The campaign that preceded the 2016 election was one of the worst exploits I have ever seen. Seemingly, every conceivable marginalized group was victimized. Campaign rallying cries were legitimately life-threatening for many, and other rhetoric furthered a seemingly ever-increasing divide between worlds housed in the same nation. I cannot stop reeling at this. I cannot look away. I cannot find reprieve. My grief has morphed to fury, and I know that I must advocate for change. I cannot retreat, and I will not retreat.
Now, I question if I have ever witnessed the unfiltered rage of the women around me. I wonder if I have ever experienced the righteous rage of the church. Certainly, now would be the time for those emotions to come to center-stage. I wonder what keeps us from speaking into tragedy and experiencing grief publicly and emphatically. Is it complacency that accompanies privilege? Or a culture of silence and filtered sentiments? Or both?
Throughout the last three months, I have continuously questioned the silence from the church. The Mennonite church has weathered so much: we have worked to bridge so many divisive issues, we have tried to create a radically inclusive space. We have worked so hard to remain in conversation with one another. Engaging in the push-pull of relationships, even institutional relationships, requires sacrifice from all sides. I am so thankful to hail from this legacy. I am proud that we have walked together through so much, I am proud that my church has endeavored to recognize the full humanity of all its constituents.
The problem with justice and equity is that they are both deceptively complex. In order to implement the demands of justice, we must reckon with our privilege, we must acknowledge power structures.
Those of us with disproportionate amounts of power have to call out wrongs and engage in reparations. I am afraid that my church, our church, has not always been bold enough to do so.
I fear that our silence as a church speaks volumes. Our refusal to speak prophetically, to speak into creating the political world that we want to live in, leaves me and so many others, disappointed. I fear we have confused pacifism with passivity, and we have forgotten that our inaction is action. Our silence now conveys complacency, and in this time, complacency is violence.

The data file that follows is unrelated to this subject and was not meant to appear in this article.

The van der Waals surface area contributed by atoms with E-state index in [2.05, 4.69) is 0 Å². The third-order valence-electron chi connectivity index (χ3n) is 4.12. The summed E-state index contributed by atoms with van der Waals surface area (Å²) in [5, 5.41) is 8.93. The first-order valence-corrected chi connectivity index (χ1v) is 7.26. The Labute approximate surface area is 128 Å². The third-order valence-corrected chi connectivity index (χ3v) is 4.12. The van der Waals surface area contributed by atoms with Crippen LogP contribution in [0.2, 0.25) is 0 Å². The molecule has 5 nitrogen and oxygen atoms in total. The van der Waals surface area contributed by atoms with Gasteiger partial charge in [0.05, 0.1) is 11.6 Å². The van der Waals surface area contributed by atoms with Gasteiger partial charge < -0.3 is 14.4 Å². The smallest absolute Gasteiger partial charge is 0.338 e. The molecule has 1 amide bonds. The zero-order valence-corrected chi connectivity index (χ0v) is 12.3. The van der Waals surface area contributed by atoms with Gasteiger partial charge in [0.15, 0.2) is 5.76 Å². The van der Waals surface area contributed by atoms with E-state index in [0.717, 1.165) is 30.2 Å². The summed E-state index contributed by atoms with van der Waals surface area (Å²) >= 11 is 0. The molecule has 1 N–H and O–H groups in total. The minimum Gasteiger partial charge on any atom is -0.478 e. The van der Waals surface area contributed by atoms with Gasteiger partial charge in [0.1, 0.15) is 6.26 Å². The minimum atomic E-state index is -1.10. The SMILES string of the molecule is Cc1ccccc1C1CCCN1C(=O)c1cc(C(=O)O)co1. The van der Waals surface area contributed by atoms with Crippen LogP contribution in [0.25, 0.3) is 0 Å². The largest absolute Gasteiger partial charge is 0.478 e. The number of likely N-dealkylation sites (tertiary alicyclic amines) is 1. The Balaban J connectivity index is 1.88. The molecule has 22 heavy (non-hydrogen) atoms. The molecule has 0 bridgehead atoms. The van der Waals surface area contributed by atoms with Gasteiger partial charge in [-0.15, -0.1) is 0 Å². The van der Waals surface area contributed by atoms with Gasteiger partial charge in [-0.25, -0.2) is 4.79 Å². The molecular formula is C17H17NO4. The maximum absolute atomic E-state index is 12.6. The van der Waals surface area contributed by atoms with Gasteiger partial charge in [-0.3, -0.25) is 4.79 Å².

When my own words fail me, I have often turned to Martin Luther King Jr’s wisdom. One of my favorite quotes from him follows:
“What is needed is a realization that power without love is reckless and abusive, and love without power is sentimental and anemic. Power at its best is love implementing the demands of justice, and justice at its best is power correcting everything that stands against love.”
Our power mandates that we do justice. Our power mandates that we love. Our power mandates that we speak.
The Women’s March on Washington is a reclamation of voice. This unification of women is about creating solidarity: showing up and speaking up. We are marching because we have endured in silence for too long. We are marching because we cannot be complacent, instead, we must displace ourselves from comfort. We are marching because in the coming years, we must be the church: we must be present in suffering, we must be raw in our grief, and we must actively seek the upside-down kingdom.
We are marching because we can no longer be silent.
If you’re planning on attending the Women’s March on Washington, and would like to do so under the Mennonite designation, please register here. Additionally, to stay updated during the march on the Mennonite women’s banner location, request membership in this Facebook group.
This “Opinions” section of our website provides a forum for the voices within Mennonite Church USA and related Anabaptist-Mennonite voices. The views expressed do not necessarily represent the official positions of The Mennonite, the board for The Mennonite, Inc., or Mennonite Church USA.